Business

Email’s not dead, it’s just getting harder to do well

(c)iStock.com/Jacob Ammentorp Lund

(c)iStock.com/Jacob Ammentorp Lund

Earlier this year, researchers revealed the average person’s attention span is eight seconds. That’s one second less than the average attention span of a goldfish, and roughly how long it took to read this sentence.

This change in attention span is arguably a result of consumers becoming digital multi-taskers, known to switch media platforms as many as 27 times an hour.

Using multiple devices to consume content, consumers are faced with a myriad of diversions such as websites, social media, SMS, games and broadcast programming, leaving little room for much else.

As a result, marketing content across all channels is increasingly competing for attention in a vast sea of digital distractions. As a marketer, you need to be a lot smarter and consider the best tools at your disposal in order to make your voice heard amongst all the noise.

One of the best tools for this may very well be the humble email.

It’s a common misconception that the email is dead, or dying, in a sea of social and digital platforms, but this isn’t true. This simple communication method still lies at the very heart of modern digital communication, with the obligatory email sign-up providing access to social networks, app stores or online purchases.

It’s not dead

While email is certainly not dead, it is definitely getting harder to do it well, especially as consumers are demanding improved and customised email experiences.

There is a temptation to churn out content, but marketers should instead become content creators

The demand now is for emails that are easy to read, personalised and relevant. Spamming irrelevant content will only result in it being ignored, or worse, unsubscribed from.

The performance of these emails must also be monitored in order to gauge the success of them, and what could perhaps be done better in the future.

Whether a newsletter or a targeted offer, you need to measure and test your emails in order to drive customer engagement. It may seem like a daunting task, but there are a number of technologies and platforms that help marketers analyse data, and create targeted emails which not only saves time, but improves ROI for the business overall.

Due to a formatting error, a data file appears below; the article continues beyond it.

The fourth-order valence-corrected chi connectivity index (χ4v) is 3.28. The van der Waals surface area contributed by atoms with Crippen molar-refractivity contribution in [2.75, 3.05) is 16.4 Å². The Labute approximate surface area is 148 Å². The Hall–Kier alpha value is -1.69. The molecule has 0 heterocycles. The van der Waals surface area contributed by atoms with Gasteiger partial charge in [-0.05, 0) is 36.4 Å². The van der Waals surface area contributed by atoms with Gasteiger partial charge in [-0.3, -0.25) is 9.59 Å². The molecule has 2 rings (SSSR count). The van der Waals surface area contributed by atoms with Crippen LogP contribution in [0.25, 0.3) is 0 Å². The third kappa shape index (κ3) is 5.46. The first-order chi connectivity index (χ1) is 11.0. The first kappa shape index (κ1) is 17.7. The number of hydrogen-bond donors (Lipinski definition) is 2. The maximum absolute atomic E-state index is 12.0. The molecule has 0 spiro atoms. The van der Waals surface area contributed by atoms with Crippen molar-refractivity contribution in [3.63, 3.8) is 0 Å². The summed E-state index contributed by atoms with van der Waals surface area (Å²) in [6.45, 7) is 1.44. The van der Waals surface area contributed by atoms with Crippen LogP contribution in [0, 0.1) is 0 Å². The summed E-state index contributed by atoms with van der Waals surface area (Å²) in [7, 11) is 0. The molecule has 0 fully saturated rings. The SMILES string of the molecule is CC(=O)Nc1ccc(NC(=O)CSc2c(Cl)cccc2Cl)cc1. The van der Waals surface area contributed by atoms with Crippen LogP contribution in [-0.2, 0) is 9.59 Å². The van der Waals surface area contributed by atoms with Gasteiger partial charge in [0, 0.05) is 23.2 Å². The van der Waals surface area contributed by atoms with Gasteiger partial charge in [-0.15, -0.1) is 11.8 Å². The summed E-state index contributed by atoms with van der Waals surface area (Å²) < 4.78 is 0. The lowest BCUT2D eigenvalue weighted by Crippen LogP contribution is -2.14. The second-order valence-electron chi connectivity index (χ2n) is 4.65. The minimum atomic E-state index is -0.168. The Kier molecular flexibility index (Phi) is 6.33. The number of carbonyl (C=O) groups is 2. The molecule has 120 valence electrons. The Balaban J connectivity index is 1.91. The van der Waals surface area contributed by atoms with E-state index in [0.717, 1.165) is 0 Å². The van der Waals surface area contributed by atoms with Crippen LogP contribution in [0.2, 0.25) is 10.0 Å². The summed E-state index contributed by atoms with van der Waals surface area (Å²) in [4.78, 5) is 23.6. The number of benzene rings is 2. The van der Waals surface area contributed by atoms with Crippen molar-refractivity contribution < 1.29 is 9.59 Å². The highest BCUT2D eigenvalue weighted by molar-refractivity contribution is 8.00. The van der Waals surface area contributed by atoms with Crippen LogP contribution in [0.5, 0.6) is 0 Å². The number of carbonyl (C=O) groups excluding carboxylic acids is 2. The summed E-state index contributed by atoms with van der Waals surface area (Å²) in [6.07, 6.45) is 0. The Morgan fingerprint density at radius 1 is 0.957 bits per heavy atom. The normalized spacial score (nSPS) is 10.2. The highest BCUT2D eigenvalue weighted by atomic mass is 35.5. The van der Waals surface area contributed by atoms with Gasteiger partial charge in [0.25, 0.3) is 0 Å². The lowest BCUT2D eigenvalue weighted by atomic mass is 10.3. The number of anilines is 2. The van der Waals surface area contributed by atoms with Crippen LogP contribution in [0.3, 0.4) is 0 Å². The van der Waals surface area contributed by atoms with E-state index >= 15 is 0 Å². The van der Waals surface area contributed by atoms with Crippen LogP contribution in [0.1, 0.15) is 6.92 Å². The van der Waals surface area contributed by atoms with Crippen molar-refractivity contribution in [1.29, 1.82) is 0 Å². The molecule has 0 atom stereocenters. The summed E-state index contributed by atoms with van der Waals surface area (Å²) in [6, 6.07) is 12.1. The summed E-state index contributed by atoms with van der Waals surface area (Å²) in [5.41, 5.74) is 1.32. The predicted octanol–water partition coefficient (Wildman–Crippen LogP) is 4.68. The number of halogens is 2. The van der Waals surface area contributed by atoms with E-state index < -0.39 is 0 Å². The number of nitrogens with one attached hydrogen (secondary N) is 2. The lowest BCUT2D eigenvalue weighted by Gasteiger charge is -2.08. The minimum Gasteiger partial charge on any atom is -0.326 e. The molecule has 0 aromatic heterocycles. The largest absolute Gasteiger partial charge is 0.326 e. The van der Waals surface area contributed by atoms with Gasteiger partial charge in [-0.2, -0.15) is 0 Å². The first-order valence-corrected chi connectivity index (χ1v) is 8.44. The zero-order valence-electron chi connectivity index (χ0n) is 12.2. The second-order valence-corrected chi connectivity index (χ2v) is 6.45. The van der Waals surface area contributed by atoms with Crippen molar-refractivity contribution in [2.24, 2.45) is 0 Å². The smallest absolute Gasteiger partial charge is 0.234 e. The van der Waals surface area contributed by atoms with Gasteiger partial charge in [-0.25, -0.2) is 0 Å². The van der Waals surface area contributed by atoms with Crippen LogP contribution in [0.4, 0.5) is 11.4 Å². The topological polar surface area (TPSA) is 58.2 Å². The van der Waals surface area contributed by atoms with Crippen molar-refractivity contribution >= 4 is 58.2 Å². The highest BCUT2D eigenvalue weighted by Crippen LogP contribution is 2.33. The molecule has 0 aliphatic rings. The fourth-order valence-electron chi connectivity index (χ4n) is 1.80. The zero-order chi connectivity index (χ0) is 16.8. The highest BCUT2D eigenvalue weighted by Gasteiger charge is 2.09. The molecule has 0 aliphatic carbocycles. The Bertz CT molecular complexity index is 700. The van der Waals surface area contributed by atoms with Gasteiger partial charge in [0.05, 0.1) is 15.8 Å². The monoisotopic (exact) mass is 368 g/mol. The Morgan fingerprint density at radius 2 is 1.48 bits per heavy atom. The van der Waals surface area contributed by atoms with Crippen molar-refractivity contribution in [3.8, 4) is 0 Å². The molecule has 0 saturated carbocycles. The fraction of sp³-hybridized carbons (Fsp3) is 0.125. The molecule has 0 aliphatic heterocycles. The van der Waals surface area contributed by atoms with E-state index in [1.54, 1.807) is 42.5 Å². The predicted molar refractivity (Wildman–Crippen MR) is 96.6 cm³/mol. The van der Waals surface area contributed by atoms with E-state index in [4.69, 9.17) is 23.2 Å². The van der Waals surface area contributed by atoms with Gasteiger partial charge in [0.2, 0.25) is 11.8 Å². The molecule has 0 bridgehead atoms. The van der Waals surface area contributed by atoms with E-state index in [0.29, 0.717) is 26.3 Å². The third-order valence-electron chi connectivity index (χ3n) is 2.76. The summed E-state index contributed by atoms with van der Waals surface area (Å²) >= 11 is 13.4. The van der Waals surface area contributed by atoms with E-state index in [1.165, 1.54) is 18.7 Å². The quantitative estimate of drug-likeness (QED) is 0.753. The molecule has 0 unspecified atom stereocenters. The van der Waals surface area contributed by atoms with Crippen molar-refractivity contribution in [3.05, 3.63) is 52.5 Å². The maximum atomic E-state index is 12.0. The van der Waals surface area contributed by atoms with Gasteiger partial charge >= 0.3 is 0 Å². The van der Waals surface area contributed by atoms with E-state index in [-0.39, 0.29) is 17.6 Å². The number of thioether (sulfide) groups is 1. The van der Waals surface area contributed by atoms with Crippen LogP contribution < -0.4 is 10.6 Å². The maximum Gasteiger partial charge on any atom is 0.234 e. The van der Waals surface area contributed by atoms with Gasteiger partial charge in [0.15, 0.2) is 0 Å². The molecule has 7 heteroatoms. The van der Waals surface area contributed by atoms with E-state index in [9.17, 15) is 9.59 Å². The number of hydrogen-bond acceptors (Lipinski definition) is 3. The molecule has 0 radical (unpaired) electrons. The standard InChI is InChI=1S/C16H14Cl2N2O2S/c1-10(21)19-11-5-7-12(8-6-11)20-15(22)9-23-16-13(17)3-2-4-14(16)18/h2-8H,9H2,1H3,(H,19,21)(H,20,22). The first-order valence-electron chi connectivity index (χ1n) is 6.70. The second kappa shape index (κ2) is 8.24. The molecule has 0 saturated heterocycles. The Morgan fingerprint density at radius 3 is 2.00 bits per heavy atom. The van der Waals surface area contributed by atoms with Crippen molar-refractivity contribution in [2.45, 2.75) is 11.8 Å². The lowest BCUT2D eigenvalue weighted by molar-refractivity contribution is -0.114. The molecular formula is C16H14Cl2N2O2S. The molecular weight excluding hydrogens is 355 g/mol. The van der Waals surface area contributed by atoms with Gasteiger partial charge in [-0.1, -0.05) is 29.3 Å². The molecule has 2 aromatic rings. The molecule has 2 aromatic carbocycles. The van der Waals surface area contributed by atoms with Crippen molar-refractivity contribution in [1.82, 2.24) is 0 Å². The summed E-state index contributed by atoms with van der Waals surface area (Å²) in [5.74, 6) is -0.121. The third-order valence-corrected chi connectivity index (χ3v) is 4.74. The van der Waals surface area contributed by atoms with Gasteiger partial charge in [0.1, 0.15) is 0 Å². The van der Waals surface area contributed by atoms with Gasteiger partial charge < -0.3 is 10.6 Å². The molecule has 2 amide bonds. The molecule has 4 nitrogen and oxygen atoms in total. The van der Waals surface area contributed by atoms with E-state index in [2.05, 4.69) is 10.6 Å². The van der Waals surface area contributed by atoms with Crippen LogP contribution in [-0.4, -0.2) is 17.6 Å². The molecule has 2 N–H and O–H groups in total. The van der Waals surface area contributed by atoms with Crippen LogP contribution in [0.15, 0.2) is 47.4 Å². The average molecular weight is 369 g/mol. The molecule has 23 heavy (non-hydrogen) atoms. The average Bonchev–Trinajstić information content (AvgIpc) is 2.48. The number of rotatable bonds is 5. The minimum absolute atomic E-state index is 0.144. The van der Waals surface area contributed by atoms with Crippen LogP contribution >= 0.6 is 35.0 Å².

There are a number of steps that marketers must take in order to reap the benefits of a successful email marketing strategy, and make their voices heard above everyone else.

First, you need to integrate data from multiple channels to create individualised emails, use tests to identify the messages that gain the highest open rates, automatically eliminate duplicate addresses, and finally deliver the email straight to your customers’ inboxes.

These steps help marketers deliver consistent messaging across all channels.

While email as a tool is arguably one of the best to help your message break through the digital marketing noise, you will only capture someone’s attention if your message is relevant, timely and engaging.

But how easy is this to accomplish?

First, you must unite all the customer information in your control. Connect the world that you control, and add in an understanding of what your customers are doing on the channels that you don’t have control over. Otherwise, there is a risk that you will struggle to see the complete picture.

You must also be strategic with your content strategy. As you develop a clear understanding of your customers as individuals, you will discover their preferred channels, alongside the frequency they desire, and the appropriate topics.

Plan your approach accordingly, and be strategic about when and how you communicate, staying focused, clear and on point.

Understanding how each channel is unique is also crucial, and the core message must be consistent between them. However, the content and how it’s delivered needs to be channel, and platform, specific.

Consider factors such as the expectation for two-way engagement, the importance of aesthetics, and the use of visuals and sound.

Next, your message needs to resonate with increasingly busy consumers.

To the point

Messages must be relevant, quick, distilled to the core and easily consumed. If you can do that, and deliver your message in a fun and brand appropriate way, you will have a positive impact.

Finally, marketers must be content creators, not content manufacturers.

There is a temptation to churn out content, but marketers should instead become content creators, ensuring content is created for individual customers. Know what the customer expects, and look at the data to tell you what works, and what doesn’t.

Email will continue to play an important role in digital marketing, but how these campaigns are implemented moving forward will be crucial in ensuring messages don’t get lost in the age of distraction.

It’s more important now than ever before to make sure that marketing tools and campaigns resonate with target audiences, as if you don’t reach them within those first few seconds, you may not reach them at all.

 

 

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